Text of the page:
Convergent validity of the ADCT was assessed by computing Spearman’s rank-order correlation between the ADCT total score and the DLQI (total and item-level scores), skin pain, PGAD overall well-being, WPAI total work impairment (WPAI-TWI), and WPAI total activity impairment (WPAI-TAI) at baseline and Months 1, 2, 3, and 6. Given that the skin pain NRS directly measures AD-related symptoms and the DLQI includes questions on both symptoms and impacts due to skin problems, correlations between the ADCT and skin pain and DLQI were expected to be higher than the correlations between the ADCT and other measures, such as PGAD, WPAI-TWI, and WPAI-TAI. Cohen’s recommended guidelines for determining small, moderate, or large effects (0.1 to <0.3, 0.3 to <0.5, and ≥0.5, respectively) were applied, and a large effect (r ≥ 0.5) was used in this study as evidence of convergent validity . Divergent validity, established previously for the ADCT, was not assessed here owing to the lack of appropriate measures for use from the current study.
To confirm known-groups validity, mean ADCT total scores were compared across adjacent subgroups of patients based on PGAD responses (Excellent, Very good, Good, Fair, Poor) and categories of DLQI responses: no effect on patient life (score range: 0–1), a small effect (2–5), a moderate effect (6–10), a very large effect (11–20), an extremely large effect (21–30)  (Table 1). Patients in a worse PGAD or DLQI band subgroup were expected to display poorer AD control (i.e., higher mean ADCT total scores, indicating more severe symptoms/greater impact) than patients in a better PGAD or DLQI band subgroup. If the homogeneity of variance across the subgroups was rejected (p < 0.05) based on a Levene’s test of equality of variance, a Mann–Whitney U test was used to compare the mean ADCT total scores between the subgroups; otherwise, t-tests were applied. Cohen's d was calculated for the standardized differences in mean ADCT total scores between subgroups and was corrected for small sample sizes when the total sample size in the two groups was below 50 .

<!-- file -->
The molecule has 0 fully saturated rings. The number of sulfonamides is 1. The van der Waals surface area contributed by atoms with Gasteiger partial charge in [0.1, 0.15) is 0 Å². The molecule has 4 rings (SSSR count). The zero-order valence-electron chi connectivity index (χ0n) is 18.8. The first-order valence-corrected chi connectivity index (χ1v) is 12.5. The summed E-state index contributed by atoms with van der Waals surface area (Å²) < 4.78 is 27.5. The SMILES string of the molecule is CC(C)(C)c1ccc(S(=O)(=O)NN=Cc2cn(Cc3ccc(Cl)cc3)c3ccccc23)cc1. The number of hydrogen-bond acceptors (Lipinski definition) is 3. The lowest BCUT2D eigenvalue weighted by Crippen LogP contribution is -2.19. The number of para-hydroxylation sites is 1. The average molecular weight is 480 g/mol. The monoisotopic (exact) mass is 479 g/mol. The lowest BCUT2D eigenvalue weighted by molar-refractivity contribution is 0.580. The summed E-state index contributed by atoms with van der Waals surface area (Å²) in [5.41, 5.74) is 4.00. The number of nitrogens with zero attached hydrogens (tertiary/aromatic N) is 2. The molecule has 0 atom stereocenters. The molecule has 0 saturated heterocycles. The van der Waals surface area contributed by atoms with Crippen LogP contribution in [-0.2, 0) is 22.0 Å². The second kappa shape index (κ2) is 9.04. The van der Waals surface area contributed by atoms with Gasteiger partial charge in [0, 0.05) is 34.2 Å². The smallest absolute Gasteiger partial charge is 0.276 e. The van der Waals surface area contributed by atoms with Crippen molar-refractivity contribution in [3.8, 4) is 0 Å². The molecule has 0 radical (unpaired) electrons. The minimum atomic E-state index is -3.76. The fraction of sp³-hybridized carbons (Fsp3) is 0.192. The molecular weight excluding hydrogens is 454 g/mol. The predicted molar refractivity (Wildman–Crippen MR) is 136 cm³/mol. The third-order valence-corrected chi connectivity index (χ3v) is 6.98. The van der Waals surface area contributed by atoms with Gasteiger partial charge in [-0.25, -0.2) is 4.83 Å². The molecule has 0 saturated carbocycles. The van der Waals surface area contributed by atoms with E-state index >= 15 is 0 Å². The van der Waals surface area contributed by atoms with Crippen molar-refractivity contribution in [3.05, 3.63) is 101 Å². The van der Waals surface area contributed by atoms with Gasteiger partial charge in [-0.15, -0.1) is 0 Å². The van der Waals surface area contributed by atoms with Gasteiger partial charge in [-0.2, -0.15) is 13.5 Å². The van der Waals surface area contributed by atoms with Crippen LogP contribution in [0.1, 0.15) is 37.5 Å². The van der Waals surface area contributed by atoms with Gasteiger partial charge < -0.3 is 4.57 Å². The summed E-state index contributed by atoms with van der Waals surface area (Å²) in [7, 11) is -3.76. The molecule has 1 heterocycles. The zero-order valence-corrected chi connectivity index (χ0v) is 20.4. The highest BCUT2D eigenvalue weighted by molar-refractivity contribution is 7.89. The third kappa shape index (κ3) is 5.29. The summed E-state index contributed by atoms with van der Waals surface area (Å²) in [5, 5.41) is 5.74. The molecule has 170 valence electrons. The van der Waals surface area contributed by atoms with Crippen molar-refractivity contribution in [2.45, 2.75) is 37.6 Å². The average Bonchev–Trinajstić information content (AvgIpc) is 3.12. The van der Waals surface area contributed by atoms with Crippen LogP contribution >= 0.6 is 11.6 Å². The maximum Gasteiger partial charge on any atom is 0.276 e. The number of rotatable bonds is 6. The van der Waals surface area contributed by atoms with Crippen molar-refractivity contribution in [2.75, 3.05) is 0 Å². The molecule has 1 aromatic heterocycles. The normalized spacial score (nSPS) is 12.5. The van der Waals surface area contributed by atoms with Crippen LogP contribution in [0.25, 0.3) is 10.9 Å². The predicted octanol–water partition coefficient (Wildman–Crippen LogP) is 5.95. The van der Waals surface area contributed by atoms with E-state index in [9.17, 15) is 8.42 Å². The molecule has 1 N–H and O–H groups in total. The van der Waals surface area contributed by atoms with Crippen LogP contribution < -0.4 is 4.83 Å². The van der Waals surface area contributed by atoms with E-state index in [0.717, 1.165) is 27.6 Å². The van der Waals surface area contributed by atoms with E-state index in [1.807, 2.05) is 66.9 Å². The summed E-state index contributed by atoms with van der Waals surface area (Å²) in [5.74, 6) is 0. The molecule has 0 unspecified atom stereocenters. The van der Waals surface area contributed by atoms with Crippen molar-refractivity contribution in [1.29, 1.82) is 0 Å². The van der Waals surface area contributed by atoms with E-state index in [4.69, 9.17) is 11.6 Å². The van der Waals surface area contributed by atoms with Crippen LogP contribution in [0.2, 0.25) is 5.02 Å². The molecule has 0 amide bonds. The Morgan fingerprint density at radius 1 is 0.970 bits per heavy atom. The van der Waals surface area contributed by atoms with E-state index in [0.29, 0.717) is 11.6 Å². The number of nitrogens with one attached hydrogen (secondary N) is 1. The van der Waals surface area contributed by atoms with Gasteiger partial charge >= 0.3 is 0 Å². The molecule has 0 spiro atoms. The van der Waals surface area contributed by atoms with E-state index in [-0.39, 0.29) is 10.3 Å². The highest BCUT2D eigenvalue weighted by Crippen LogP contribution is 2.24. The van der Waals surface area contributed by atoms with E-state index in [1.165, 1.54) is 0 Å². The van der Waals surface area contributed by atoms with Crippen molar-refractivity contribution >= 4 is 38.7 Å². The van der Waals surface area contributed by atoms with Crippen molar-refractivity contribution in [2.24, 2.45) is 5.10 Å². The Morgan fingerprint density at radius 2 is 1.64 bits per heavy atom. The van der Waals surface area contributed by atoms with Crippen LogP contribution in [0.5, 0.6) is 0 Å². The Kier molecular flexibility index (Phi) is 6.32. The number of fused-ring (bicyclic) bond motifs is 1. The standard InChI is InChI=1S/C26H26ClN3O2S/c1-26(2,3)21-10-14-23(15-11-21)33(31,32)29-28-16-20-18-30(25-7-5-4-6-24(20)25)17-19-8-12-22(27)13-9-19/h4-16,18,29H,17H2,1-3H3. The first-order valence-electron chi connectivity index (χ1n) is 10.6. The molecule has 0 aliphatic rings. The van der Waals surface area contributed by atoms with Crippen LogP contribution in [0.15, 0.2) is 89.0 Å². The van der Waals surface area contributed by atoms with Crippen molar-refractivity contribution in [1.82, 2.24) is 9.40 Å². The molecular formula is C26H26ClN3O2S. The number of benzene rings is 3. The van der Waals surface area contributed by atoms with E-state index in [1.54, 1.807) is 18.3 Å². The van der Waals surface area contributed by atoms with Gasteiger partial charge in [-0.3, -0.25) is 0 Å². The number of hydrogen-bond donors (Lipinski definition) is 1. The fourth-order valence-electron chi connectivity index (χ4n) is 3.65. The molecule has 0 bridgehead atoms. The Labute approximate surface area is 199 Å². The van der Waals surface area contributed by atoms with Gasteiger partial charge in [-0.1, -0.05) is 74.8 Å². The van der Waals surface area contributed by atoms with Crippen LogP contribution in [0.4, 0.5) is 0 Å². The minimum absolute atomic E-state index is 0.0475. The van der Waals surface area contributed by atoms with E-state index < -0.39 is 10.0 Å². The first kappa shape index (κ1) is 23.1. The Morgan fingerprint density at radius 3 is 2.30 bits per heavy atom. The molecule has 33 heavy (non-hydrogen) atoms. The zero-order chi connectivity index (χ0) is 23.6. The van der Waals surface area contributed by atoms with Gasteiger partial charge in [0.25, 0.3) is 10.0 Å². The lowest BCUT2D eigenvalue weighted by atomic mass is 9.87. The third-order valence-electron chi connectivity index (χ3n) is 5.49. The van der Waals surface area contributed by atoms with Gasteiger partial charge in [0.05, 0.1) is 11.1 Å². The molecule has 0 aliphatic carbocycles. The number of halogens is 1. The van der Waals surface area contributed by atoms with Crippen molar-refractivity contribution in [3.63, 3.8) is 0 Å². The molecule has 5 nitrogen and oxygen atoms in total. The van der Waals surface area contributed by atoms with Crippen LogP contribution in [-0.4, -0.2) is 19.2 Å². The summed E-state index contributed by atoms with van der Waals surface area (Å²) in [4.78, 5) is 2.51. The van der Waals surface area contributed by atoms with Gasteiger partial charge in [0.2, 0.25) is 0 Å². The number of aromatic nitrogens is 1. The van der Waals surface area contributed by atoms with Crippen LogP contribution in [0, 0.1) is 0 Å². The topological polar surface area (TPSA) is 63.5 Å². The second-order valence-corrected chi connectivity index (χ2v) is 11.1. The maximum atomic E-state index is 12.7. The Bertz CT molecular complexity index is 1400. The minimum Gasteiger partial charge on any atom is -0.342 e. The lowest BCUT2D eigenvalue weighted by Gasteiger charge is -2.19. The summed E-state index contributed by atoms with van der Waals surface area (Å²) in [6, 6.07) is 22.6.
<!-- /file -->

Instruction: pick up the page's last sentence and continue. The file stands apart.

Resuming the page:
Ability to detect change (responsiveness)
Responsiveness was evaluated using correlations between the change from baseline (to Months 1, 2, 3, and 6) in ADCT total score and the change from baseline in DLQI total score (Pearson product-moment). The same analysis was conducted using (Spearman’s rank-order correlation) (r ≥ 0.5) for DLQI bands and PGAD scores.
Interpretation of change:
Anchor-based and distribution-based methods were used to establish a threshold characterizing meaningful within-person change in the ADCT total score.
Prior to applying the anchor-based method, the correlation coefficient between the change in the ADCT total score and the potential anchor measure was reviewed for the magnitude of association; in this study, a large effect (i.e., correlation at least 0.5) was required. Once established as appropriate, univariate regression analyses accounting for repeated measures were conducted; changes in ADCT total scores from baseline was the dependent variable and changes in the anchor measure from baseline was the independent variable. The change in PGAD and change in DLQI were considered as potential anchor measures and the following anchors were selected a priori: a 1-level improvement in the PGAD; a 4-point improvement on the DLQI total score ; or a 1-level improvement in the DLQI band. Patients who were not likely to change were excluded: e.g., reporting PGAD = “excellent” or DLQI = “no effect” (i.e., total score of 0 or 1) at baseline. Additional analysis was conducted using the subset of patients whose AD was considered not controlled at baseline based on the ADCT total score (i.e., score >7; Table 1), as established in previous research .
For the distribution-based approach, the half standard deviation (SD) method of the baseline ADCT scores, one-third SD, one unit of standard error of measurement (SEM), and two unit of SEMs were examined. Final recommendations for thresholds characterizing meaningful within-person change and considered as a clinical important responder were made considering the anchor- and distribution-based results.